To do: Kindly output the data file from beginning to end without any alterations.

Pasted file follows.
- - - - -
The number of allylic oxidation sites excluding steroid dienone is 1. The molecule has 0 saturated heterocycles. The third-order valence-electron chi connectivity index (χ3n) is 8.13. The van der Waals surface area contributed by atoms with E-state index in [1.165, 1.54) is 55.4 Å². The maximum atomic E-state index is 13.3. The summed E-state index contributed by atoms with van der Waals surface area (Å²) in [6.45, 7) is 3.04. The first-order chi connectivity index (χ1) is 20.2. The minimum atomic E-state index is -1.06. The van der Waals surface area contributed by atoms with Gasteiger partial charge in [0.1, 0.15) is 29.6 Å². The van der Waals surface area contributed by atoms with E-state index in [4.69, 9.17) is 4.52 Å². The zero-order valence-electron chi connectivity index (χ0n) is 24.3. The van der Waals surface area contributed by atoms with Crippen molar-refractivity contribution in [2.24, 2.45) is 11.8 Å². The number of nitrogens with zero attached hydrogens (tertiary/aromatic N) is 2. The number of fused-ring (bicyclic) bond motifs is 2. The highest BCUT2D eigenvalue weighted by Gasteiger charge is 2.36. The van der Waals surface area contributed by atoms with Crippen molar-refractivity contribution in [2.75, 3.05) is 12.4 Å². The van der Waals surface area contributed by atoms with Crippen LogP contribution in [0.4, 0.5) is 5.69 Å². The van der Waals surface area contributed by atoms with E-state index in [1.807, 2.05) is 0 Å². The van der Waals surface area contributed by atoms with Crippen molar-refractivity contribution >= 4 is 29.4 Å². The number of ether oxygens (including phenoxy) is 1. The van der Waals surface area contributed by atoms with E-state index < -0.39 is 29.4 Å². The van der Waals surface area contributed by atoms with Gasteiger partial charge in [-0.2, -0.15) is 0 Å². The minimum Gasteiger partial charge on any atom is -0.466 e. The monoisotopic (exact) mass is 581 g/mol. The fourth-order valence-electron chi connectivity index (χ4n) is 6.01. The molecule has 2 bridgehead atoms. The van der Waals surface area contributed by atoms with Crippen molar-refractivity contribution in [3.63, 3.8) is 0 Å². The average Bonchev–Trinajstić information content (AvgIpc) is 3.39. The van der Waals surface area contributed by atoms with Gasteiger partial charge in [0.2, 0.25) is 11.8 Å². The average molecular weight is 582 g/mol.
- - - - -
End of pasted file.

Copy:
The number of allylic oxidation sites excluding steroid dienone is 1. The molecule has 0 saturated heterocycles. The third-order valence-electron chi connectivity index (χ3n) is 8.13. The van der Waals surface area contributed by atoms with E-state index in [1.165, 1.54) is 55.4 Å². The maximum atomic E-state index is 13.3. The summed E-state index contributed by atoms with van der Waals surface area (Å²) in [6.45, 7) is 3.04. The first-order chi connectivity index (χ1) is 20.2. The minimum atomic E-state index is -1.06. The van der Waals surface area contributed by atoms with Gasteiger partial charge in [0.1, 0.15) is 29.6 Å². The van der Waals surface area contributed by atoms with E-state index in [4.69, 9.17) is 4.52 Å². The zero-order valence-electron chi connectivity index (χ0n) is 24.3. The van der Waals surface area contributed by atoms with Crippen molar-refractivity contribution in [2.24, 2.45) is 11.8 Å². The number of nitrogens with zero attached hydrogens (tertiary/aromatic N) is 2. The number of fused-ring (bicyclic) bond motifs is 2. The highest BCUT2D eigenvalue weighted by Gasteiger charge is 2.36. The van der Waals surface area contributed by atoms with Crippen molar-refractivity contribution in [2.75, 3.05) is 12.4 Å². The van der Waals surface area contributed by atoms with Crippen LogP contribution in [0.4, 0.5) is 5.69 Å². The van der Waals surface area contributed by atoms with E-state index in [1.807, 2.05) is 0 Å². The van der Waals surface area contributed by atoms with Crippen molar-refractivity contribution >= 4 is 29.4 Å². The number of ether oxygens (including phenoxy) is 1. The van der Waals surface area contributed by atoms with E-state index < -0.39 is 29.4 Å². The van der Waals surface area contributed by atoms with Gasteiger partial charge in [-0.2, -0.15) is 0 Å². The minimum Gasteiger partial charge on any atom is -0.466 e. The monoisotopic (exact) mass is 581 g/mol. The fourth-order valence-electron chi connectivity index (χ4n) is 6.01. The molecule has 2 bridgehead atoms. The van der Waals surface area contributed by atoms with Crippen molar-refractivity contribution in [3.63, 3.8) is 0 Å². The average Bonchev–Trinajstić information content (AvgIpc) is 3.39. The van der Waals surface area contributed by atoms with Gasteiger partial charge in [0.2, 0.25) is 11.8 Å². The average molecular weight is 582 g/mol.